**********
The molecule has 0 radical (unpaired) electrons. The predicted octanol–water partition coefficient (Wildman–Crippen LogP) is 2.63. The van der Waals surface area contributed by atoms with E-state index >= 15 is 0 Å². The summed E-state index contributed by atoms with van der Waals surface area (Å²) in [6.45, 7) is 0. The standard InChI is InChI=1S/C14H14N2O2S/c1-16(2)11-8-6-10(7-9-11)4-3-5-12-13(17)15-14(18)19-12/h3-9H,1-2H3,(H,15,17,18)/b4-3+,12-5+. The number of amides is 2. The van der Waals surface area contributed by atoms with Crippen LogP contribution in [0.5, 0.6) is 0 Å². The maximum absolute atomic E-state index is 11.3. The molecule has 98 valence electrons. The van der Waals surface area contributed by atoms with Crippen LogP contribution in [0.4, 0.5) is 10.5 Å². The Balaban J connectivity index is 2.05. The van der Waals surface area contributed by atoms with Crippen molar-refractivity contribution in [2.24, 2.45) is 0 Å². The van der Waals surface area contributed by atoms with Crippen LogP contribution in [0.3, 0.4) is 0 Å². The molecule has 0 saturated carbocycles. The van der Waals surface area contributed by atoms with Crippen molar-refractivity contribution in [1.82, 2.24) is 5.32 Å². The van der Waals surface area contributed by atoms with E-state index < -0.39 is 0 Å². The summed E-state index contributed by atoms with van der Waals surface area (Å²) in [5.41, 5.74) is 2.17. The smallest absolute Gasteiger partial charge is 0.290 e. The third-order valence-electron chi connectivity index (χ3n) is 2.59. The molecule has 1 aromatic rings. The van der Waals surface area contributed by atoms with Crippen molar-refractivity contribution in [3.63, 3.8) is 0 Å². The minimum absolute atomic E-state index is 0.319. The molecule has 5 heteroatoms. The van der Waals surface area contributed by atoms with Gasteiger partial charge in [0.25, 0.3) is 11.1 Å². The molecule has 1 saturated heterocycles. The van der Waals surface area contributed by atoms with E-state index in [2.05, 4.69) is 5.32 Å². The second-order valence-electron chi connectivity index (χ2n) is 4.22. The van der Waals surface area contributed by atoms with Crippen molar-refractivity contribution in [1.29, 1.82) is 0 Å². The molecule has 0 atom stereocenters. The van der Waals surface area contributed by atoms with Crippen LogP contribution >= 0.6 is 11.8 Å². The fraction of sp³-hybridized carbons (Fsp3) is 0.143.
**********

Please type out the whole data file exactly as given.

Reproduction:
The molecule has 0 radical (unpaired) electrons. The predicted octanol–water partition coefficient (Wildman–Crippen LogP) is 2.63. The van der Waals surface area contributed by atoms with E-state index >= 15 is 0 Å². The summed E-state index contributed by atoms with van der Waals surface area (Å²) in [6.45, 7) is 0. The standard InChI is InChI=1S/C14H14N2O2S/c1-16(2)11-8-6-10(7-9-11)4-3-5-12-13(17)15-14(18)19-12/h3-9H,1-2H3,(H,15,17,18)/b4-3+,12-5+. The number of amides is 2. The van der Waals surface area contributed by atoms with Crippen LogP contribution in [0.5, 0.6) is 0 Å². The maximum absolute atomic E-state index is 11.3. The molecule has 98 valence electrons. The van der Waals surface area contributed by atoms with Crippen LogP contribution in [0.4, 0.5) is 10.5 Å². The Balaban J connectivity index is 2.05. The van der Waals surface area contributed by atoms with Crippen molar-refractivity contribution in [2.24, 2.45) is 0 Å². The van der Waals surface area contributed by atoms with Crippen LogP contribution in [0.3, 0.4) is 0 Å². The molecule has 0 saturated carbocycles. The van der Waals surface area contributed by atoms with Crippen molar-refractivity contribution in [1.82, 2.24) is 5.32 Å². The van der Waals surface area contributed by atoms with E-state index < -0.39 is 0 Å². The summed E-state index contributed by atoms with van der Waals surface area (Å²) in [5.41, 5.74) is 2.17. The smallest absolute Gasteiger partial charge is 0.290 e. The third-order valence-electron chi connectivity index (χ3n) is 2.59. The molecule has 1 aromatic rings. The van der Waals surface area contributed by atoms with Crippen molar-refractivity contribution in [3.63, 3.8) is 0 Å². The minimum absolute atomic E-state index is 0.319. The molecule has 5 heteroatoms. The van der Waals surface area contributed by atoms with Gasteiger partial charge in [0.25, 0.3) is 11.1 Å². The molecule has 1 saturated heterocycles. The van der Waals surface area contributed by atoms with E-state index in [2.05, 4.69) is 5.32 Å². The second-order valence-electron chi connectivity index (χ2n) is 4.22. The van der Waals surface area contributed by atoms with Crippen molar-refractivity contribution in [1.29, 1.82) is 0 Å². The molecule has 0 atom stereocenters. The van der Waals surface area contributed by atoms with Crippen LogP contribution >= 0.6 is 11.8 Å². The fraction of sp³-hybridized carbons (Fsp3) is 0.143.